Georgia DUI Law: Challenging the Stop, Defective Equipment
Georgia DUI investigations usually begin with a routine traffic stop. At a minimum, in order to stop you and your vehicle, the stopping officer needs to have “reasonable and articulable suspicion” to believe a crime has, or is about to be committed. An officer normally satisfies this requirement by observing a traffic or equipment violation. However, if it is determined the officer did NOT have reasonable and articulable suspicion to stop your vehicle; this could result in the suppression of evidence and the ultimate dismissal of a DUI charge.
Therefore, it is crucial to examine the most common types of traffic violations that result in a DUI investigation. This article serves to inform you of the nature, methods of proof, penalties, and challenges to a defective equipment offense in Georgia.
O.C.G.A. §§ 40-8-7(a) and (b) state:
(a) No person shall drive or move on any highway any motor vehicle, trailer, semi trailer, or pole trailer, or any combination thereof, unless the equipment upon any and every such vehicle is in good working order and adjustment as required in this chapter and the vehicle is in such safe mechanical condition as not to endanger the driver or other occupant or any person upon the highway.
(b) It is a misdemeanor for any person to drive or move, or for the owner to cause or knowingly permit to be driven or moved, on any street or highway any vehicle or combination of vehicles:
(1) Which is in such unsafe condition as to endanger any person;
(2) Which does not contain those parts or is not at all times equipped with such lights and other equipment in proper condition and adjustment as required in this chapter; or
(3) Which is equipped in any manner in violation of this chapter.
Even if you are driving perfectly, a police officer may still stop your vehicle if any of its equipment is non-operational. Examples include, but are not limited to, missing taillight, broken tag light, or a low hanging bumper. Although the spirit of this law is to protect other motorists from defective vehicles on the road, this traffic offense is often used as a “pre-textual stop,” meaning the officer stops you for this offense in hopes of discovering another criminal offense, particularly DUI. Although the law used to criticize these types of stops, a line of United States Supreme Court cases has weakened these types of challenges.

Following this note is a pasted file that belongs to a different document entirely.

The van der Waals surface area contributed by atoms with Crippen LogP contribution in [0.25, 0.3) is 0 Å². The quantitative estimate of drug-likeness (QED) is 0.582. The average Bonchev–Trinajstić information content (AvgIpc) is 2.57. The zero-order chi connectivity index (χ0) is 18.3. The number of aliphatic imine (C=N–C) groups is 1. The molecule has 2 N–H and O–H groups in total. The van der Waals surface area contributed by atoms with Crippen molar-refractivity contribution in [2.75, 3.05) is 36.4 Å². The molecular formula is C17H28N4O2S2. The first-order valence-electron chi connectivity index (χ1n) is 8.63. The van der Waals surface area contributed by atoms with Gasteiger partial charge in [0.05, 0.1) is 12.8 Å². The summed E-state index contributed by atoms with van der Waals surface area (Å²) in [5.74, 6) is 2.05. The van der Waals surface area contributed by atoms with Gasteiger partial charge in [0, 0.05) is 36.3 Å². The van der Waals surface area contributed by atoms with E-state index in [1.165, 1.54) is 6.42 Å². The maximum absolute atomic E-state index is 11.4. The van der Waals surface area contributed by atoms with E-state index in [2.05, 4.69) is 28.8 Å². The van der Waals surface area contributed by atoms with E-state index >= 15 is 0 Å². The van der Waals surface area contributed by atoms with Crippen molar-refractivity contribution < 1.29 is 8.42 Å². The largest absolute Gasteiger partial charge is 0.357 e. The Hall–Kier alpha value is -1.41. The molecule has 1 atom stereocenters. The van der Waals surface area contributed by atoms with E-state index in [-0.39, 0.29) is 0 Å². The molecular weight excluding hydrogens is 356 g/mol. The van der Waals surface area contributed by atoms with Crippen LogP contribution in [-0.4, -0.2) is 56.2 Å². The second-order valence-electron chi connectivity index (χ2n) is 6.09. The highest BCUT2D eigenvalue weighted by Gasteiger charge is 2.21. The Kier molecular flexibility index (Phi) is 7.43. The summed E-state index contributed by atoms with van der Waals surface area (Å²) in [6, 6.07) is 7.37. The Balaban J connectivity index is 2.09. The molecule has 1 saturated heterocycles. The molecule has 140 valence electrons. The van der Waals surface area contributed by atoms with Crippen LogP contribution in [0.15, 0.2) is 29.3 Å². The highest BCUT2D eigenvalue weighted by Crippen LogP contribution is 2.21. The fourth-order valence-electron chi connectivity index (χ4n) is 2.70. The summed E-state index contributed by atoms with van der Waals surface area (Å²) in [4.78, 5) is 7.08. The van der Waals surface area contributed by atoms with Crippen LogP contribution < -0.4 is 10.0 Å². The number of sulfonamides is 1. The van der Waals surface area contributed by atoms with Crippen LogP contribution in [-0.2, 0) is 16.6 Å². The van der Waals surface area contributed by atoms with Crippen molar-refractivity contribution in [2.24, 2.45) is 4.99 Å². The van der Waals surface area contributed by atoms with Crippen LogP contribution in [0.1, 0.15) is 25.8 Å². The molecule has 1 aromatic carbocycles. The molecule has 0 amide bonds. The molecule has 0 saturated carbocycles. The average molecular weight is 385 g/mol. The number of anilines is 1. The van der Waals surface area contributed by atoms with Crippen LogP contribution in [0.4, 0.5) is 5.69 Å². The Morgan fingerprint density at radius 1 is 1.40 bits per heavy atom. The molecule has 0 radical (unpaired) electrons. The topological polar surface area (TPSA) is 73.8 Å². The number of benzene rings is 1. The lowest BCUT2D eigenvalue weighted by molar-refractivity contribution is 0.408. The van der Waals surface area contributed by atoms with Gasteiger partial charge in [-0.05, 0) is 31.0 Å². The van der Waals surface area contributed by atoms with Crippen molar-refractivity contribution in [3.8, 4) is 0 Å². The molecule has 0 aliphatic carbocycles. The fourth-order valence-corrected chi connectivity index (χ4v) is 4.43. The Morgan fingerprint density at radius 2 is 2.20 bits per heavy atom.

Under Georgia law, technically, these equipment violations are misdemeanors and are therefore punishable with up to a maximum fine of $1,000 and up to one year in jail. Although these are the maximum punishments, equipment violations generally do not result in jail time. Normally, if you get the defective equipment fixed, and provide proof of such to the prosecuting attorney, your case will likely be dismissed.
Challenging the Stop
If an officer pulls you over for an equipment violation and ultimately arrests you for DUI, you may lodge a challenge to the stop of your vehicle through a motion to suppress or a motion in limine. These challenges are designed to attack the stop, arrest, or any evidence gathered as a result of an unlawful stop and/or arrest.
If you are facing a DUI-Less Safe case, the State will have to prove “less safe driving.” If you have only been cited for defective equipment, the State will have great difficulty in proving alcohol caused you to be a less safe driver because there is no “less safe” driving act (ie. speeding, failure to maintain lane, improper turn, etc.). This is a major issue a defense attorney should raise during trial.
If you or someone you know has been
arrested for driving under the influence, contact the law firm of W.
Scott Smith at 404.581.0999 today for a free case evaluation. You’ll find a local Atlanta DUI attorney ready to aggressively fight
on your behalf. You can also find out more detailed information about Atlanta laws here.
 See, Atwater v. City of Lago Vista, 532 U.S. 318, 121 S. Ct. 1536 (2001); Whren v. U.S., 517 U.S. 806, 116 S. Ct. 1769 (1996); Ohio v. Robinette, 519 U.S. 33, 117 S. Ct. 417 (1996); and Maryland v. Wilson, 519 U.S. 408, 117 S. Ct. 882 (1997).